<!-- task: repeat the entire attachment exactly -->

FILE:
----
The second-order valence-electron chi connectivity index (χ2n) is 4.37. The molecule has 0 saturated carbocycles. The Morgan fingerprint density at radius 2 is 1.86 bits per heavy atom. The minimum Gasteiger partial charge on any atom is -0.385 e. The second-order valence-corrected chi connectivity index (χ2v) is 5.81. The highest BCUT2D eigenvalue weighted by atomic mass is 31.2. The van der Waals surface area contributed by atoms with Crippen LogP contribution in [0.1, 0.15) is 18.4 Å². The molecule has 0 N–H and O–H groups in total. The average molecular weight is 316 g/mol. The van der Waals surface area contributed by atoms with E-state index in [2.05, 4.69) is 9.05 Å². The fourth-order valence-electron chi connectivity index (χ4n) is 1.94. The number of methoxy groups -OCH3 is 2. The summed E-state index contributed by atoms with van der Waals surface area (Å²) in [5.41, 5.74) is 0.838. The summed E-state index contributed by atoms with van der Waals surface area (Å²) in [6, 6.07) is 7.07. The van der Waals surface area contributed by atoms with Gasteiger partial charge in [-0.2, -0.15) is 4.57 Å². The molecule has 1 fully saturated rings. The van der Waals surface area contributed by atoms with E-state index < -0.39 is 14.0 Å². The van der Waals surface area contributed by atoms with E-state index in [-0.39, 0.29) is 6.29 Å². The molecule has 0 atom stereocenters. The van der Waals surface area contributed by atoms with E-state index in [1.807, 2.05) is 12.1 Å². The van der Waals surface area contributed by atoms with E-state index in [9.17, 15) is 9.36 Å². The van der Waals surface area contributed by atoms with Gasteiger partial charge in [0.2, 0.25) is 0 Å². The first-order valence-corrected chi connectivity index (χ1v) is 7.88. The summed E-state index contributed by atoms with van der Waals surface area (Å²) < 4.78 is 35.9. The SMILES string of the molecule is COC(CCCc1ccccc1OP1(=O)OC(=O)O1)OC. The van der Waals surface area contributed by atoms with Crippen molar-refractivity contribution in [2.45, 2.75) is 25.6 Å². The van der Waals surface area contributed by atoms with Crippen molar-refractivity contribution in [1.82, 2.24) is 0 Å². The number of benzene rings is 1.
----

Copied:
The second-order valence-electron chi connectivity index (χ2n) is 4.37. The molecule has 0 saturated carbocycles. The Morgan fingerprint density at radius 2 is 1.86 bits per heavy atom. The minimum Gasteiger partial charge on any atom is -0.385 e. The second-order valence-corrected chi connectivity index (χ2v) is 5.81. The highest BCUT2D eigenvalue weighted by atomic mass is 31.2. The van der Waals surface area contributed by atoms with Crippen LogP contribution in [0.1, 0.15) is 18.4 Å². The molecule has 0 N–H and O–H groups in total. The average molecular weight is 316 g/mol. The van der Waals surface area contributed by atoms with E-state index in [2.05, 4.69) is 9.05 Å². The fourth-order valence-electron chi connectivity index (χ4n) is 1.94. The number of methoxy groups -OCH3 is 2. The summed E-state index contributed by atoms with van der Waals surface area (Å²) in [5.41, 5.74) is 0.838. The summed E-state index contributed by atoms with van der Waals surface area (Å²) in [6, 6.07) is 7.07. The van der Waals surface area contributed by atoms with Gasteiger partial charge in [-0.2, -0.15) is 4.57 Å². The molecule has 1 fully saturated rings. The van der Waals surface area contributed by atoms with E-state index < -0.39 is 14.0 Å². The van der Waals surface area contributed by atoms with E-state index in [-0.39, 0.29) is 6.29 Å². The molecule has 0 atom stereocenters. The van der Waals surface area contributed by atoms with E-state index in [1.807, 2.05) is 12.1 Å². The van der Waals surface area contributed by atoms with E-state index in [9.17, 15) is 9.36 Å². The van der Waals surface area contributed by atoms with Gasteiger partial charge in [0.2, 0.25) is 0 Å². The first-order valence-corrected chi connectivity index (χ1v) is 7.88. The summed E-state index contributed by atoms with van der Waals surface area (Å²) < 4.78 is 35.9. The SMILES string of the molecule is COC(CCCc1ccccc1OP1(=O)OC(=O)O1)OC. The van der Waals surface area contributed by atoms with Crippen molar-refractivity contribution in [2.45, 2.75) is 25.6 Å². The van der Waals surface area contributed by atoms with Crippen molar-refractivity contribution in [1.82, 2.24) is 0 Å². The number of benzene rings is 1.